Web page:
Scientists sound warning about RNA Interference Pesticides.

rna interference
A new generation of pesticides designed to deal with the current failure of genetically modified organisms, is supposed to hit the agricultural market in the near future. The basis of action for the new generation is called RNA interference.

However, two USDA scientists have called for extended toxicity testing mirroring the concerns expressed by Professor Jack Heinemann, an Australian scientist. The scientists express their concerns that current methods of safety testing do not examine the effects on the entire organism or the potential for RNA strands to interact with genes as a whole creating the expression of new diseases.

The principle behind RNA interference pesticides is that artificially designed interfering RNA will be designed to target genes in insect pests, inhibiting their development or killing them; however, the unintended effect on genes of other animals and humans are currently unknown.

Professor Heinemann, an outspoken Australian Scientist has previously warned about the ability of double stranded RNA to enter the blood stream and organs via the food supply. A 2011 paper published in Cell Research specifically confirmed that plant double stranded RNA can “bind to the nucleotide sequence located in exon 4 of mammalian LDLRAP1, leading to the inhibition of LDLRAP1 expression in vivo.”

DNA and RNA are not a stagnant phenomena, and the prevailing available research points to a considerable public health risk when experimenting with fragments of DNA and RNA inserted into GMOs that end up in our food supply, with unknown health consequences. The human genome shares several peculiarities with the DNA of just about every other plant and animal. The human genetic blueprint contains numerous entities known as transposons, or “jumping genes,” which have the ability to move from place to place on the chromosomes within a cell.

Approximately 50% of human DNA comprises both active transposon elements and the decaying remains of former transposons that were active thousands to millions of years ago before becoming damaged and immobile. Every time a plant, animal or human cell prepares to divide, the chromosome regions richest in transposon-derived sequences, even elements long deceased, are among the last to duplicate.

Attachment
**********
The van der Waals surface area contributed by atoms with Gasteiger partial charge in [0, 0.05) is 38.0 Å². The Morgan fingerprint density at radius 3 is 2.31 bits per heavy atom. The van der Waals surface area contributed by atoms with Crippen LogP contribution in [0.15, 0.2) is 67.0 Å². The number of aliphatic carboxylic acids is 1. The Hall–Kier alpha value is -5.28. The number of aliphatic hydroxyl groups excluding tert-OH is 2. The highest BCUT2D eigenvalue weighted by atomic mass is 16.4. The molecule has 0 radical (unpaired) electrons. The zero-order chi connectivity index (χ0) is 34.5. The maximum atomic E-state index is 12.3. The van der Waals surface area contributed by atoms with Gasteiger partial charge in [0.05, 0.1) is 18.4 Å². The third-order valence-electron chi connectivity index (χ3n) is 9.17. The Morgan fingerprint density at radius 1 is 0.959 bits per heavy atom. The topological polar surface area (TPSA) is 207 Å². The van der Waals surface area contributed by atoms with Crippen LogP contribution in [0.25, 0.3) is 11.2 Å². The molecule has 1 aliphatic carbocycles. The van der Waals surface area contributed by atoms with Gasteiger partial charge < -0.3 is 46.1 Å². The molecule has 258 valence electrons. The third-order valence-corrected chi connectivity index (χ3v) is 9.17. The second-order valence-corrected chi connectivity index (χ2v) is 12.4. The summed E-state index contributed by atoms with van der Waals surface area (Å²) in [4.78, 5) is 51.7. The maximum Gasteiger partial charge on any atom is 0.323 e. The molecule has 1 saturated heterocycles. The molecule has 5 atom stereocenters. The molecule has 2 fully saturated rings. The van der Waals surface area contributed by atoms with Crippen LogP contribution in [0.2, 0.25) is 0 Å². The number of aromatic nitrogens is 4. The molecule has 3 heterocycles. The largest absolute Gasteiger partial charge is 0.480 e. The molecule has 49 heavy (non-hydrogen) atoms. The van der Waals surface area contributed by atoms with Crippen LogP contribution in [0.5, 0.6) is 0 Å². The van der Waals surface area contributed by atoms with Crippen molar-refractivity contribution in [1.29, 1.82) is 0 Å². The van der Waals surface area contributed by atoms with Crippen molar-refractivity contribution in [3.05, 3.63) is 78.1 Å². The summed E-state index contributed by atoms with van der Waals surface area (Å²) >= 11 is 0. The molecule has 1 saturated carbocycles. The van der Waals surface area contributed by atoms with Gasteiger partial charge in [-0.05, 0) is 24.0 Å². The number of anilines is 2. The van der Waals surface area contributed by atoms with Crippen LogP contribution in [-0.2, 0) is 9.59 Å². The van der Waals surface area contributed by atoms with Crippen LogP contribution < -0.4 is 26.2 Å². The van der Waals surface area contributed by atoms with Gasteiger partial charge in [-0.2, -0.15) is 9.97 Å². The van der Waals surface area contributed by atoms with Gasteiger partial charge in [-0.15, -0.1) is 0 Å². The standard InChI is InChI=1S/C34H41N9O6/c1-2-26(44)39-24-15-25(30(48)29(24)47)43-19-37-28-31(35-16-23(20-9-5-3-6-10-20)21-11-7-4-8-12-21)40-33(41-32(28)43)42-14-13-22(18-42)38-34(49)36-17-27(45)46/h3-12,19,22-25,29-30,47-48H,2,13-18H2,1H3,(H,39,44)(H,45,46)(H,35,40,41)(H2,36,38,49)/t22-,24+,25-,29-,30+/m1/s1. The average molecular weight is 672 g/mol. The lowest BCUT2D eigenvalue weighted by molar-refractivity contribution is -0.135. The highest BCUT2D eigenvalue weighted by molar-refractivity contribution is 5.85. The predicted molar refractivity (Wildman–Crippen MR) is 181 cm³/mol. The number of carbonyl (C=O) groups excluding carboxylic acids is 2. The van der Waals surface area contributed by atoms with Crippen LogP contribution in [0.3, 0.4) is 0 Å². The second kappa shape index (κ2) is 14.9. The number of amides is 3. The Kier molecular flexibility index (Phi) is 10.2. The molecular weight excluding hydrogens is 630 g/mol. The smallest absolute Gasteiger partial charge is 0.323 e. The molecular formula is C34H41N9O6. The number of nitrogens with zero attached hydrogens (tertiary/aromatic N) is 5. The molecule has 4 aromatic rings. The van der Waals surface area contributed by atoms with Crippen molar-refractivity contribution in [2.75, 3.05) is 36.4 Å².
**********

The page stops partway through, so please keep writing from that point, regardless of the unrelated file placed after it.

New research led by Carnegie’s Allan Spradling detailed the spread of one particular jumping gene in the Drosophilia genome, called the P element, to illustrate their point; namely that these elements have the ability to move around and insert themselves into different spots in the genome.

P elements insert into DNA very selectively. Nearly 40% of new jumps occur within just 300 genes and always near the beginning of the gene. But the genes seemed to have nothing in common. When these sites were compared to data about the Drosophila genome, particularly recent studies of Drosophila genome duplication, the answer became clear. What many P insertion sites share in common is an ability to function as starting sites or “origins” for DNA duplication. This association between P elements and the machinery of genome duplication suggested that they can coordinate their movement with DNA replication. Spradling and his team propose that P elements — and likely other transposons as well — use a replication connection to spread more rapidly through genomes. These elements would only transpose after replicating, and then preferentially insert themselves into portions of DNA that have not yet become activated.

The consequences of horizontal gene transfer in association with genetically modified organisms cannot be underestimated despite the considerable denial of GM developers and FDA regulators. The cautious approach by two USDA scientists seems to mirror that sentiment.


Jonathan G. Lundgren and Jian J. Duan. RNAi-based Insecticidal Crops: Potential Effects on Nontarget Species. BioScience, 2013

Sándor Spisák, Norbert Solymosi, Péter Ittzés, András Bodor, Dániel Kondor, Gábor Vattay, Barbara K. Barták, Ferenc Sipos, Orsolya Galamb, Zsolt Tulassay, Zoltán Szállási, Simon Rasmussen, Thomas Sicheritz-Ponten, Søren Brunak, Béla Molnár, István Csabai. Complete Genes May Pass from Food to Human Blood. PLOS ONE. July 30, 2013

Heinemann, J. A., B. Kurenbach, and D. Quist. 2011. Molecular profiling — a tool for addressing emerging gaps in the comparative risk assessment of GMOs. Env. Int. 37:1285-1293.

Zhang, L., D. Hou, X. Chen, D. Li, L. Zhu, Y. Zhang, J. Li, Z. Bian, X. Liang, X. Cai, Y. Yin, C. H. Wang, T. Zhang, D. Zhu, D. Zhang, J. Xu, Q. Chen, Y. Ba, J.-J. Liu, Q. Wang, J. Chen, J. Wang, M. Wang, Q. Zhang, J. Zhang, K. Zen, and C.-Y. Zhang. 2012. Exogenous plant MIR168a specifically targets mammalian LDLRAP1: evidence of cross-kingdom regulation by microRNA. Cell Res 22:107-126.
Evaluation of risks from creation of novel RNA molecules in genetically engineered wheat plants and recommendations for risk assessment An expert opinion of Professor Jack A. Heinemann, PhD, 28 August 2012 , for the Centre for Integrated Research in Biosafety

A. C. Spradling, H. J. Bellen, R. A. Hoskins. Drosophila P elements preferentially transpose to replication origins. Proceedings of the National Academy of Sciences, 2011; DOI: 10.1073/pnas.1112960108

Be Sociable, Share!


    Writers for the Food Exposed blog

    Leave a Reply

    Your email address will not be published.